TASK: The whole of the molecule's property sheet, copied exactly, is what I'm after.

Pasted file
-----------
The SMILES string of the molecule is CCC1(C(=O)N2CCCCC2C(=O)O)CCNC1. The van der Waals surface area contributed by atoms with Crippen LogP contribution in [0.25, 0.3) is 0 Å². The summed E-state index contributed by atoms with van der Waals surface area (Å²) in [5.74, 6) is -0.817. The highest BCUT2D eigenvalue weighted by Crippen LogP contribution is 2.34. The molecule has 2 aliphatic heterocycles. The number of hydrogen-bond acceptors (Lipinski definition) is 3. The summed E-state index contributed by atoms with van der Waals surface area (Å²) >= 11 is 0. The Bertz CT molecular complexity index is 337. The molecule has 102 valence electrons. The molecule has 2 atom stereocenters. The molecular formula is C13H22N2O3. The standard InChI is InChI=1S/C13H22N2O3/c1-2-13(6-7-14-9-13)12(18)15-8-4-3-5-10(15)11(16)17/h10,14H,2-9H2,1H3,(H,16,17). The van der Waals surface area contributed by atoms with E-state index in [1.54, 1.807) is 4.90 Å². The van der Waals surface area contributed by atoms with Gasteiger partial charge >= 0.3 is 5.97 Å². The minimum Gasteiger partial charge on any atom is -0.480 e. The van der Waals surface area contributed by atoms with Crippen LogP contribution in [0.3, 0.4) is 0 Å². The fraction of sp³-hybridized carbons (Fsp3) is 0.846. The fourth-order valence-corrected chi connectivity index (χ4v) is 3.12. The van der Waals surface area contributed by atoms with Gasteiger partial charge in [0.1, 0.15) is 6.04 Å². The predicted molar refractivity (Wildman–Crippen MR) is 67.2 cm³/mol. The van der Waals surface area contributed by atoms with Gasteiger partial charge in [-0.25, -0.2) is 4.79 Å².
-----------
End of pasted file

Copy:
The SMILES string of the molecule is CCC1(C(=O)N2CCCCC2C(=O)O)CCNC1. The van der Waals surface area contributed by atoms with Crippen LogP contribution in [0.25, 0.3) is 0 Å². The summed E-state index contributed by atoms with van der Waals surface area (Å²) in [5.74, 6) is -0.817. The highest BCUT2D eigenvalue weighted by Crippen LogP contribution is 2.34. The molecule has 2 aliphatic heterocycles. The number of hydrogen-bond acceptors (Lipinski definition) is 3. The summed E-state index contributed by atoms with van der Waals surface area (Å²) >= 11 is 0. The Bertz CT molecular complexity index is 337. The molecule has 102 valence electrons. The molecule has 2 atom stereocenters. The molecular formula is C13H22N2O3. The standard InChI is InChI=1S/C13H22N2O3/c1-2-13(6-7-14-9-13)12(18)15-8-4-3-5-10(15)11(16)17/h10,14H,2-9H2,1H3,(H,16,17). The van der Waals surface area contributed by atoms with E-state index in [1.54, 1.807) is 4.90 Å². The van der Waals surface area contributed by atoms with Gasteiger partial charge >= 0.3 is 5.97 Å². The minimum Gasteiger partial charge on any atom is -0.480 e. The van der Waals surface area contributed by atoms with Crippen LogP contribution in [0.3, 0.4) is 0 Å². The fraction of sp³-hybridized carbons (Fsp3) is 0.846. The fourth-order valence-corrected chi connectivity index (χ4v) is 3.12. The van der Waals surface area contributed by atoms with Gasteiger partial charge in [0.1, 0.15) is 6.04 Å². The predicted molar refractivity (Wildman–Crippen MR) is 67.2 cm³/mol. The van der Waals surface area contributed by atoms with Gasteiger partial charge in [-0.25, -0.2) is 4.79 Å².